This post was originally shared in the Rochester Business Journal and is republished here with permission from the author.
Several months ago, I attended a business ethics conference organized by the Society of Corporate Compliance and Ethics. During the conference, I attended many sessions focused on a wide variety of subject matter, from preventing corrupt business practices and understanding generation Xers in the workplace to connecting your compliance and ethics program to your firm’s business strategy. It was all very well-done, but the best presentation I attended was one given by Second City – the improvisational comedy group from Chicago.
As you may know, Second City began in the late 1950’s, and since then has produced the most famous names on the American comedy scene. Bill Murray, John Belushi, Dan Aykroyd, Gilda Radner, John Candy and Shelley Long are just a few of the comedic luminaries that got their start on the Second City stage. But what must be less apparent to you is why Second City would be attending a business ethics conference.
For several years now, Second City has been using their considerable talent to produce compliance and ethics videos aimed at the most receptive part of anyone’s body: the funny bone. By delivering serious messages with humor, Second City has succeeded in adding just enough sugar to help the medicine go down in corporations around the world.
In addition to attending the conference to hawk their wares, Second City conducted a workshop to give us all a look behind the curtain for the purposes of sharing with us the fundamental principles of successful improvisation – that, surprisingly, are the same principles that generate productive, creative, respectful human relationships.
Instead of lecturing us on the topic, they got the entire audience into the act. They began by asking each of us to pair up with someone next to us and to engage in an exercise designed to help us do something we generally don’t do very well – listen to what others are saying. Really listen. So often, when someone else at work is speaking to us, our minds wander or we’re busy formulating a response rather than focusing on hearing the information our colleague is trying to convey. In addition to being disrespectful, our failure to listen reduces our ability to effectively share information that is critical to our success. To help us overcome this bad habit, Second City asked us to have a conversation with our partner in which we began the first word of every sentence with the last word spoken by our partner.
This simple exercise – which apparently is one of the standard improvisational exercises to help actors listen – really gets you to focus on every word the other person is saying because you can never be sure which one will be their last until they stop talking. In addition, because you must be so focused on every word, it’s very difficult to ignore what they say and formulate your own response at the same time.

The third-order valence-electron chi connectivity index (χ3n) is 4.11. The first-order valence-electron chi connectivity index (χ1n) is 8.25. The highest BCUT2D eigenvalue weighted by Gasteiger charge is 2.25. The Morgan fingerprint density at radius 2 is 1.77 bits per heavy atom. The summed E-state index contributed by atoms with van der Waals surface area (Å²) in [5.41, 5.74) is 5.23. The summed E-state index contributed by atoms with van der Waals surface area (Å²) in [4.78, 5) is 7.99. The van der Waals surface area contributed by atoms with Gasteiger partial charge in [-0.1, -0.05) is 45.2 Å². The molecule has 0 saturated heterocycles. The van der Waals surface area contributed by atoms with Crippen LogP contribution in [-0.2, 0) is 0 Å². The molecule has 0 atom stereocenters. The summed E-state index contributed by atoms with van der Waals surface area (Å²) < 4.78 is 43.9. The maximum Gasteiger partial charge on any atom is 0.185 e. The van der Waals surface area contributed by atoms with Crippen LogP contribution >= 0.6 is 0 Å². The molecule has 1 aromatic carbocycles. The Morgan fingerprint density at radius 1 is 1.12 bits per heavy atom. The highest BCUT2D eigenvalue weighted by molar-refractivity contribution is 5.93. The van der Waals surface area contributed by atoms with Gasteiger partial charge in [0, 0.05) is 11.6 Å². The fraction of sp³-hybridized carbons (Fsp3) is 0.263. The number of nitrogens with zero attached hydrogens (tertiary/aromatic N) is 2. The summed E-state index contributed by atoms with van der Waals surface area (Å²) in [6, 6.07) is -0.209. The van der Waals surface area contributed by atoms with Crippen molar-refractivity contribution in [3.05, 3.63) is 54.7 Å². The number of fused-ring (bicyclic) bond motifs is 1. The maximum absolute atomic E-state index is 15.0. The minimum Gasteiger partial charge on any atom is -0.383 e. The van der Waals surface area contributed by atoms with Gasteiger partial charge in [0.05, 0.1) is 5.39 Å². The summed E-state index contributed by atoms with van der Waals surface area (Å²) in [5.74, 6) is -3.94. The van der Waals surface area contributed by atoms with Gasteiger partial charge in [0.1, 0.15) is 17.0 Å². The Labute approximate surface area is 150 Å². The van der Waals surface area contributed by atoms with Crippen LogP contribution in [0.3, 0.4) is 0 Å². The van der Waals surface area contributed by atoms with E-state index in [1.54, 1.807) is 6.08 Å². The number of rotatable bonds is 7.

The second exercise they lead us through was even more potent – teaching us how to get to “yes and.” The Second City professionals explained that “yes and” is not only the foundation of successful improvisation on stage, it is also the foundation of successful, productive human relationships. Once more, we were asked to pair up with someone near us. This time, one member of each pair was asked to propose a location for next year’s ethics conference. In the first round, responders were instructed to begin their response with the phrase: “No because.” In the second round, responders were instructed to being their response with the phrase: “Yes, but.” In the third round, responders were instructed to say “Yes, and.” Not surprisingly, there was a step change in creativity and synergy in the third round that was not present in the first two.
Although they are each just a two word pair, when we begin anything we say to a colleague with “No, because” or “Yes, but,” we are wittingly or otherwise throwing a cold, wet blanket on the fires of creativity. By comparison, if we respond to our colleagues with a “yes, and,” we optimize our chances of coming up with better ideas together.
So the next time one of your colleagues pitches you an idea, try something radically new: listen to them – and I mean really listen. Then, instead of picking the idea apart, add to it by starting your response with a “yes and.” In so doing, you will not just be showing respect to your colleague, you might also come up with ideas that you never could have on your own.